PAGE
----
Posts

Psilocybin: Do Magic Bullets Taste Like Mushrooms?

Roland Griffiths, Ph.D.

Roland Griffiths, Ph.D. is Professor in the Departments of Psychiatry and Neurosciences at the Johns Hopkins University School of Medicine.

Roland is author of over 360 journal articles and book chapters. He has been a consultant to the National Institutes of Health, and to numerous pharmaceutical companies in the development of new psychotropic drugs. He is also currently a member of the Expert Advisory Panel on Drug Dependence for the World Health Organization.

In 1999 he initiated a pioneering research program at Johns Hopkins investigating the psychological and therapeutic effects of the hallucinogen psilocybin, a naturally occurring psychedelic compound produced in psilocybin mushrooms, known colloquially as magic mushrooms.

His studies have included investigations into psilocybin-occasioned mystical-type experiences in healthy volunteers, psilocybin-facilitated treatment of cigarette smoking cessation, and treatment of psychological distress in cancer patients with life threatening prognoses.

In today’s episode we explore the origin and history of psilocybin research, what it looks like to experiment with psychedelics in a clinical setting, the nature of the hallucinations experienced by participants, and the potential for psilocybin to produce long term, clinically significant reductions in depression and anxiety, along with increases in quality of life, life meaning, and optimism, with just one single dose.

 

Related Links

Roland Griffiths Laboratory at John Hopkins

The science of psilocybin and its use to relieve suffering – Roland’s TEDMED Talk

Book Recommendations

               

Images courtesy: Bernard Spragg. NZ 

 

Getting My Head Shrunk

Prof. Tim Carey

Back in Episode 25 I sat down with Warren Mansell to discuss a new and relatively unknown (at least to the general public) form of psychotherapy called the Method of Levels.

Because Method of Levels isn’t as well known as the likes of standard CBT or psychodynamic therapy, I figured the best way to give people an insight into how it actually works would be to give it a try, record the interaction and then let you guys listen in on it.

As well as the session itself, which was recorded with Warren Mansell at his office at the University of Manchester, this episode begins with an introduction to Method of Levels by its co-founder Tim Carey, and I finish up by giving a brief retrospective analysis of what I took away from the session and how it helped me. In other words, it’s a long one. Enjoy!

 

Related Links

The Method of Levels (MOL) – A way of helping people listen to themselves

PCT Web – The theory of control that is changing our world view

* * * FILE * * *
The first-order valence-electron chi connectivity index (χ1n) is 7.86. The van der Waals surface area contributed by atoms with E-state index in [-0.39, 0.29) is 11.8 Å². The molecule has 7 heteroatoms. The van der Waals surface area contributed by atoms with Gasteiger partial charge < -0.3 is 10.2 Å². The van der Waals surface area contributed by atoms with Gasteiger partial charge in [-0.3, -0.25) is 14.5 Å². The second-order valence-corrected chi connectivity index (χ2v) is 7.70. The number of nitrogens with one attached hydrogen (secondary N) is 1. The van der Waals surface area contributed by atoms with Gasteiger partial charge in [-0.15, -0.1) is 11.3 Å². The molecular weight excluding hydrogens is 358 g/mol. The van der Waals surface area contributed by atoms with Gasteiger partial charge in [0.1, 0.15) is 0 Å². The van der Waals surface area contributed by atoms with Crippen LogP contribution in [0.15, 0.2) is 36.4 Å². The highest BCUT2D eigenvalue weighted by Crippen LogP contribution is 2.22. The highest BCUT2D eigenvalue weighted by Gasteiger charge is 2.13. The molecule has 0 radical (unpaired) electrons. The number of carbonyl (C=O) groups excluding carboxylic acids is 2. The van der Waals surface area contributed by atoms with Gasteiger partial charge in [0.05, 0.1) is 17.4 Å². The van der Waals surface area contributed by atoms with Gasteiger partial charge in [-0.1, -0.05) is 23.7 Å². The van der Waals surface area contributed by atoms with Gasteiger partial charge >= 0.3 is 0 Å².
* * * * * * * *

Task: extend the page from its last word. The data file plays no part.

MindSurf App – Manage Stress and Improve Quality Of Life (Android, iOS)

Book Recommendations

Images courtesy: Pascal 

 

A Beginner’s Guide to Psychoanalysis

Prof. Elizabeth Lunbeck

Elizabeth Lunbeck is Professor of the History of Science at Harvard University, specializing in the history of psychoanalysis, psychiatry, and psychology, with allied interests in women and gender, intellectual and cultural history, and the twentieth-century United States.

She is the author of a number of books including the multi-award winning “The Psychiatric Persuasion: Knowledge, Gender, and Power in Modern America”, and “The Americanization of Narcissism” for which she received the 2015 Courage to Dream Book Prize from the American Psychoanalytic Association.

Liz is also an academic program graduate of the Boston Psychoanalytic Society and Institute, and holds an MA in counseling psychology from William James College.

In today’s episode we explore some of the basic ideas of Freudian psychoanalysis, what it is and where it came from, whether there’s any truth to the modern caricature of psychoanalysis as an expensive waste of time exploring Oedipal issues and repressed memories, what modern psychoanalysis looks like in practice, and whether or not Freud still has anything to offer in the the 21st century.

 

Related Links

ElizabethLunbeck.com – Liz’s website

Karnac Books – Online bookstore with around 18000 specialist titles on psychoanalysis and psychotherapy

Book Recommendations

               

 

Image courtesy: Tnarik Innael

The Holy Grail of Psychotherapy?

Dr. Warren Mansell

Warren Mansell (@warrenmansell) is a Senior Lecturer and Clinical Psychologist at the University of Manchester, specialising in psychological approaches to bipolar disorder, transdiagnostic interventions for mental health problems, and Perceptual Control Theory.

In 2011 he received the British Psychological Society May Davidson Award for his outstanding contribution to the field of psychology in the first ten years since qualifying as a clinical psychologist.

He is the author of a number of books including “The Bluffer’s Guide to Psychology“, “Coping with Fears and Phobias: A Step-by-step Guide to Understanding and Facing Your Anxieties“, and the book which forms the basis of today’s discussion “A Transdiagnostic Approach to CBT using Method of Levels Therapy“.

In today’s episode we explore the transdiagnostic approach to understanding psychological distress, how a loss of control is at the root of all mental health problems from anorexia to OCD, and why Method of Levels could prove to be the Holy Grail of psychotherapy.

 

 

The transdiagnostic processes common across all psychological disorders, and the fundamental process which underlies them all… Loss of control caused by conflicting goals.

 

Related Links

PCTWeb – The theory of control that is changing our world view

Method of Levels (MOL) – A way of helping people listen to themselves

Method of Levels and Life’s Journey – A demonstration of a Method of Levels therapy in action

Book Recommendations

                         

 

Image courtesy: Max Pixel